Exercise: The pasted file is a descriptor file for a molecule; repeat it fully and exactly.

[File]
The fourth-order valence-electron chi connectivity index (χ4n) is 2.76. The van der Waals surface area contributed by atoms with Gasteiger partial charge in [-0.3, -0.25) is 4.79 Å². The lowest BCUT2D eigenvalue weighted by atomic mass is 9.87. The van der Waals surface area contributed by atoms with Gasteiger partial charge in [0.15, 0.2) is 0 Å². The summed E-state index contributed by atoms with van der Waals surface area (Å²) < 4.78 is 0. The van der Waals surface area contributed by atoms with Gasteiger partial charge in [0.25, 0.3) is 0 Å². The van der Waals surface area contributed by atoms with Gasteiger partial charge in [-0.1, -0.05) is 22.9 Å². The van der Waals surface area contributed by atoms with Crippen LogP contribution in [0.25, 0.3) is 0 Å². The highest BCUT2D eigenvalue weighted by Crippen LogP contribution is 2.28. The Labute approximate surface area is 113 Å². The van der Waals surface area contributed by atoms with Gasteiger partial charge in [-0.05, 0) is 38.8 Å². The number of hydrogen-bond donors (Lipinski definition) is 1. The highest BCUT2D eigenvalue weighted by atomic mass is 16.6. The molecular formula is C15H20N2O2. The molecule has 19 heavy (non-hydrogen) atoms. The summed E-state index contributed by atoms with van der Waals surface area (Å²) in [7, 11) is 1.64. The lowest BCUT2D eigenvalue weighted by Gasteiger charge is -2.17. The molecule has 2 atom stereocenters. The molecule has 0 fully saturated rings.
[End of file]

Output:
The fourth-order valence-electron chi connectivity index (χ4n) is 2.76. The van der Waals surface area contributed by atoms with Gasteiger partial charge in [-0.3, -0.25) is 4.79 Å². The lowest BCUT2D eigenvalue weighted by atomic mass is 9.87. The van der Waals surface area contributed by atoms with Gasteiger partial charge in [0.15, 0.2) is 0 Å². The summed E-state index contributed by atoms with van der Waals surface area (Å²) < 4.78 is 0. The van der Waals surface area contributed by atoms with Gasteiger partial charge in [0.25, 0.3) is 0 Å². The van der Waals surface area contributed by atoms with Gasteiger partial charge in [-0.1, -0.05) is 22.9 Å². The van der Waals surface area contributed by atoms with Crippen LogP contribution in [0.25, 0.3) is 0 Å². The highest BCUT2D eigenvalue weighted by Crippen LogP contribution is 2.28. The Labute approximate surface area is 113 Å². The van der Waals surface area contributed by atoms with Gasteiger partial charge in [-0.05, 0) is 38.8 Å². The number of hydrogen-bond donors (Lipinski definition) is 1. The highest BCUT2D eigenvalue weighted by atomic mass is 16.6. The molecular formula is C15H20N2O2. The molecule has 19 heavy (non-hydrogen) atoms. The summed E-state index contributed by atoms with van der Waals surface area (Å²) in [7, 11) is 1.64. The lowest BCUT2D eigenvalue weighted by Gasteiger charge is -2.17. The molecule has 2 atom stereocenters. The molecule has 0 fully saturated rings.